According to The Philly History Blog, William Bucknell founded the Chester Gas Company in 1856, just ahead of the Industrial Revolution. His investment would make him part of a new class of wealthy industrialists inhabiting Philadelphia and clustering around Rittenhouse Square. By the 1860s, Bucknell would parlay his wealth into a massive residence at the Northeast corner of 17th & Walnut. His exploits would also earn him the nickname “The Gas King.” The image below, taken from G.M. Hopkins’ 1875 Philadelphia Atlas, shows the location of the Gas King’s home.
The Bucknell residence, 1875
During his time as a resident of Rittenhouse Square, Bucknell achieved immortality in 1881 by stepping in and saving the University of Lewisburg from financial ruin. According to the Philly History Blog, Bucknell donated $50,000 to the school’s preservation, prompting its grateful board of trustees to rechristen it as Bucknell University. Though Bucknell would live to see this honor in 1886, he would pass away a few years later in 1890. His estate remained intact for a few decades beyond, as shown below in a Bryn Mawr College photo from 1900.
The project went through several iterations before it was finally approved by the ZBA in May of 2012. Unfortunately, after it was approved, near neighbors on Rodman Street appealed the decision to the Court of Common Pleas. The appeal was struck down about a year ago, but we believe that some legal cloud still hangs over the project. Despite this, construction is taking place. When it's finished, the four-story building will have nine residential units and a large commercial space on the first floor. 7-11 has a lease on the space, which is slated to be completed over the summer. If you're interested in being the franchisee, you can click here to learn more.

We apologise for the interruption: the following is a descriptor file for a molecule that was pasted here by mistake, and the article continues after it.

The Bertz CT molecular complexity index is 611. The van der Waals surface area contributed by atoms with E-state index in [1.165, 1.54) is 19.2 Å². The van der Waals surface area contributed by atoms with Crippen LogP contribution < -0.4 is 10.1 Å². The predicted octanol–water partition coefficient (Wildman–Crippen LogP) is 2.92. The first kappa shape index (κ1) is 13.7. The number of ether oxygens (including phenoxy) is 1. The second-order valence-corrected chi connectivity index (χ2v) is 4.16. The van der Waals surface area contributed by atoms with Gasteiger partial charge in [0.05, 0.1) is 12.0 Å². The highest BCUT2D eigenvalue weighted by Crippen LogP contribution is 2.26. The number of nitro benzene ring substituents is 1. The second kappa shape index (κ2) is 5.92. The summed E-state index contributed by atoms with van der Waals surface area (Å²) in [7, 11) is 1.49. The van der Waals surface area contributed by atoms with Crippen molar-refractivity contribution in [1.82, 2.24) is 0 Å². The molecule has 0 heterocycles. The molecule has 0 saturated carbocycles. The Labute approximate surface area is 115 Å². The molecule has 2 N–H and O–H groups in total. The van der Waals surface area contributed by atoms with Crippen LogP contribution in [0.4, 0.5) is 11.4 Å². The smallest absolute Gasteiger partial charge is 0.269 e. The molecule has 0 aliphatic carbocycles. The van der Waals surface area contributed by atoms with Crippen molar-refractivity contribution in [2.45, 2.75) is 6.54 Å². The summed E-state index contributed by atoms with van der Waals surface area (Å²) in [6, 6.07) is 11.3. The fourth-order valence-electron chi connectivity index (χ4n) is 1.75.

For over a decade, the Boyd Theater has sat vacant and blighted on the 1900 block of Chestnut Street. Since it was last in active use in 2002, several possible plans have come and gone for this deco beauty, but all have fallen by the wayside for one reason or another. In October, we learned about a plan from iPic Theaters to maintain the building's facade and demolish the enormous one-screen theater in favor of a boutique eight-screen concept plus a restaurant.
View today of the theater
When we heard about this idea, we confess we experienced mixed emotions. On the one hand, we were very happy to hear that this long-vacant building would be coming to life again. We were also pleased as punch to learn that Center City would be getting a multi-screen first-run theater once again, something that's been sorely lacking for so many years. On the other hand, the building has so much history and it's one of the only intact downtown theaters that are left out of the dozens we once had. The demolition of the old theater's interior would absolutely be a loss.
Back in December, we passed by Walnut Square, a mixed-use historic building on the northeast corner of 22nd & Walnut, and spotted somebody power-washing the bricks.
Back in December
Going by the other day, we noticed that the power-washing was finished and its results were very apparent.
The bricks on the second story of this building now look great. We're kind of curious as to whether the power-washing will continue up the building or whether this was just a one-story job. It's easy for us to say because it's not our money, but we say keep going!
For 133 S. 18th St., it's been a rough couple of years. For quite some time, Leehe Fai called this space on the corner of 18th & Moravian home. After that business closed, plans emerged for a Dunkin Donuts to open in its old space. The community wasn't so into it, the ZBA didn't give the shop the necessary approvals, and the space sat vacant. New York based Crumbs Bake Shop appeared on the scene, and seemed interested in the space. And then they weren't. And then they were again.
In late 2012, Crumbs opened. And this week, according to Michael Klein, they closed this location for good.